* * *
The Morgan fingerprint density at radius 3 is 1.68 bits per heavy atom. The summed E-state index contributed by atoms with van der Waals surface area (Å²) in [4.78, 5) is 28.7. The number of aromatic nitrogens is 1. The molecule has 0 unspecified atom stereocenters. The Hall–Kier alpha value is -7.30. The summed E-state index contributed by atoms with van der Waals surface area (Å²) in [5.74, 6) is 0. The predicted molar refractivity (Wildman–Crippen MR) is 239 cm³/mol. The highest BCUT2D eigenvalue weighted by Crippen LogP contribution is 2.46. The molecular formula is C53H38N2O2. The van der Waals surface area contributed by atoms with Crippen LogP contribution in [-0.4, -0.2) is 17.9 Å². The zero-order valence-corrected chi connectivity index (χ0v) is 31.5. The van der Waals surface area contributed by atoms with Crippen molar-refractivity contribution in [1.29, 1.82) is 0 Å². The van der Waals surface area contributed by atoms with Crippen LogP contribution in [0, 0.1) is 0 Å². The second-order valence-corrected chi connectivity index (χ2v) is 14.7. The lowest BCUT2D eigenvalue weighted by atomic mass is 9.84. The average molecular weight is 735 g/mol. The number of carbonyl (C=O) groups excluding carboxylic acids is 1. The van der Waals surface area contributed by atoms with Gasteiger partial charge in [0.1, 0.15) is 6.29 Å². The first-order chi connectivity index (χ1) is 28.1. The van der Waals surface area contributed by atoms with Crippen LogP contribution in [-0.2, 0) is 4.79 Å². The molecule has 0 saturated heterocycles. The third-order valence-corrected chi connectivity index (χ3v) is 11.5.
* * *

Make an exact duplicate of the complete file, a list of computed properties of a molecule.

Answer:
The Morgan fingerprint density at radius 3 is 1.68 bits per heavy atom. The summed E-state index contributed by atoms with van der Waals surface area (Å²) in [4.78, 5) is 28.7. The number of aromatic nitrogens is 1. The molecule has 0 unspecified atom stereocenters. The Hall–Kier alpha value is -7.30. The summed E-state index contributed by atoms with van der Waals surface area (Å²) in [5.74, 6) is 0. The predicted molar refractivity (Wildman–Crippen MR) is 239 cm³/mol. The highest BCUT2D eigenvalue weighted by Crippen LogP contribution is 2.46. The molecular formula is C53H38N2O2. The van der Waals surface area contributed by atoms with Crippen LogP contribution in [-0.4, -0.2) is 17.9 Å². The zero-order valence-corrected chi connectivity index (χ0v) is 31.5. The van der Waals surface area contributed by atoms with Crippen molar-refractivity contribution in [1.29, 1.82) is 0 Å². The van der Waals surface area contributed by atoms with Crippen LogP contribution in [0, 0.1) is 0 Å². The second-order valence-corrected chi connectivity index (χ2v) is 14.7. The lowest BCUT2D eigenvalue weighted by atomic mass is 9.84. The average molecular weight is 735 g/mol. The number of carbonyl (C=O) groups excluding carboxylic acids is 1. The van der Waals surface area contributed by atoms with Gasteiger partial charge in [0.1, 0.15) is 6.29 Å². The first-order chi connectivity index (χ1) is 28.1. The van der Waals surface area contributed by atoms with Crippen LogP contribution in [-0.2, 0) is 4.79 Å². The molecule has 0 saturated heterocycles. The third-order valence-corrected chi connectivity index (χ3v) is 11.5.